For the most part, your breast milk is packed with nutrients for your baby. When you first begin breastfeeding, the milk is going to be thicker because it is essentially a shot of immunoglobins for your baby. These nutrients act as high-powered defenses against any infections or illnesses. Even after that, the milk your body is producing is specifically designed to give your baby almost exactly what he or she needs. However, it isn’t flawless, and your baby might actually need a supplement. If you are formula feeding your infant, there’s a good chance the formula already contains all vital nutrients, but checking with your doctor anyway is probably a good idea.
Breastfeeding and vitamin D
Babies who are breastfed are often deficient in vitamin D. Since your baby likely isn’t spending much time in the sunshine, the milk you give him is the only way he can get the vitamins. Adults tend to absorb the vitamin by sunlight. Vitamin D is especially important in a newborn’s development since it will help your baby absorb the calcium and phosphorous he or she needs from your breast milk, which is directly related to bone health and strength.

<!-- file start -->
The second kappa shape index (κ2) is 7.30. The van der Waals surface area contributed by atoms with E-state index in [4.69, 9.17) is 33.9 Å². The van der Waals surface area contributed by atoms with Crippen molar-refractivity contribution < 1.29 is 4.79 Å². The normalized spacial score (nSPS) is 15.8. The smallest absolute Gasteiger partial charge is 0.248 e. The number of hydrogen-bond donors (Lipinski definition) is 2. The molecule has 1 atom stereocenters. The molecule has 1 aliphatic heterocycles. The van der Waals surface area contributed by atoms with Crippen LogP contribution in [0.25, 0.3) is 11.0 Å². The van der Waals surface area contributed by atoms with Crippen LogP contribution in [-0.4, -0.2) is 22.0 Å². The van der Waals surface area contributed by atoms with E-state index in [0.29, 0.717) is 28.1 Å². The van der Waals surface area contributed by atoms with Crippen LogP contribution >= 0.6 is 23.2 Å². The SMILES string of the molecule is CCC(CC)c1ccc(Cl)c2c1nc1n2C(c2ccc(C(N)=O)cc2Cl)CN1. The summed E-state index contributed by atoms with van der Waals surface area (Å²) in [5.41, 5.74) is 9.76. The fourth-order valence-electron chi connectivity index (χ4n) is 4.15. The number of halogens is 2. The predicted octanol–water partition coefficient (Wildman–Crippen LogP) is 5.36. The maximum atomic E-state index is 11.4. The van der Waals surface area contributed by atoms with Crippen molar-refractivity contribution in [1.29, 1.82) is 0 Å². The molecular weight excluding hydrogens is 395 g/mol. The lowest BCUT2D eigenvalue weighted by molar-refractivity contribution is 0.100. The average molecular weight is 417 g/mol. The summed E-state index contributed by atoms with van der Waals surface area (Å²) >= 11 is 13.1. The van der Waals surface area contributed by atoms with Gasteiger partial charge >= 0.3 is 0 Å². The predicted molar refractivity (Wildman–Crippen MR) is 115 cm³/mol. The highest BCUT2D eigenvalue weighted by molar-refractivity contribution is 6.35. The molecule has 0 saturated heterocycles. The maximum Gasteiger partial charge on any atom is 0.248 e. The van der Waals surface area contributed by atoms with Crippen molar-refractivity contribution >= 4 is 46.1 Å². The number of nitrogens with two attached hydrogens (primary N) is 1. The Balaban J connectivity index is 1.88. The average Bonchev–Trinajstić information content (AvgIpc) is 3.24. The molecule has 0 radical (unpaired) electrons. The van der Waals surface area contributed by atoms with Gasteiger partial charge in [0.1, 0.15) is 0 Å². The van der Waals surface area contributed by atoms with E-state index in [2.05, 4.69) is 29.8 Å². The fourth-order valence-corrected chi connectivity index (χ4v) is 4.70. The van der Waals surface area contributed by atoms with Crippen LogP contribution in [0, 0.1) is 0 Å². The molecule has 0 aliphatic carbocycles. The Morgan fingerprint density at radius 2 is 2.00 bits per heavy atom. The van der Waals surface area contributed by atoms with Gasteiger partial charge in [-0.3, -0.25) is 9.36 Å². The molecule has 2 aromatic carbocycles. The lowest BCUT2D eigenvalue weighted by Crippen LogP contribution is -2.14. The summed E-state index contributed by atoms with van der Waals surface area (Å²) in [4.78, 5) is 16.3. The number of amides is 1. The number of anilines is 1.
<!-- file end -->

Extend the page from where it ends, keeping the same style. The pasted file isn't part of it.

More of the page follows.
Does your baby need a supplement?
Of course, mothers have been breastfeeding perfectly healthy babies for years without the help of vitamin D supplements. Many healthy adults today were fed breast milk as babies with no supplements, and they are living their lives to the fullest. Clearly, a vitamin D supplement is not absolutely necessary. However, giving your baby the supplement will in fact allow him to better process other nutrients, which will assist in his overall development. Vitamin D supplements are one of the many recommendations that doctors have only recently discovered, but are also an important advance in human health that can improve the quality of living for your newborn. By promoting bone health at an early age, you’re setting him up for better bone health for life.
What about formula?
If you are able to breastfeed your baby, you are setting him up with valuable nutrients that are difficult to replicate. Many of the immunoglobins that you produce have DNA makeup that will suit his specific needs. However, in some ways formula is superior, because breast milk doesn’t have the essential vitamin D your baby needs to absorb other nutrients. Luckily, you can effectively counteract this downfall of breast milk by giving your newborn baby a vitamin D supplement with your pediatrician’s approval.
Source: Cria Perrine et al: Adherence to Vitamin D Recommendations Among US Infants. Official Journal of the American Academy of Pediatrics Volume 125 Issue 4 pp. 672-632 April 2010.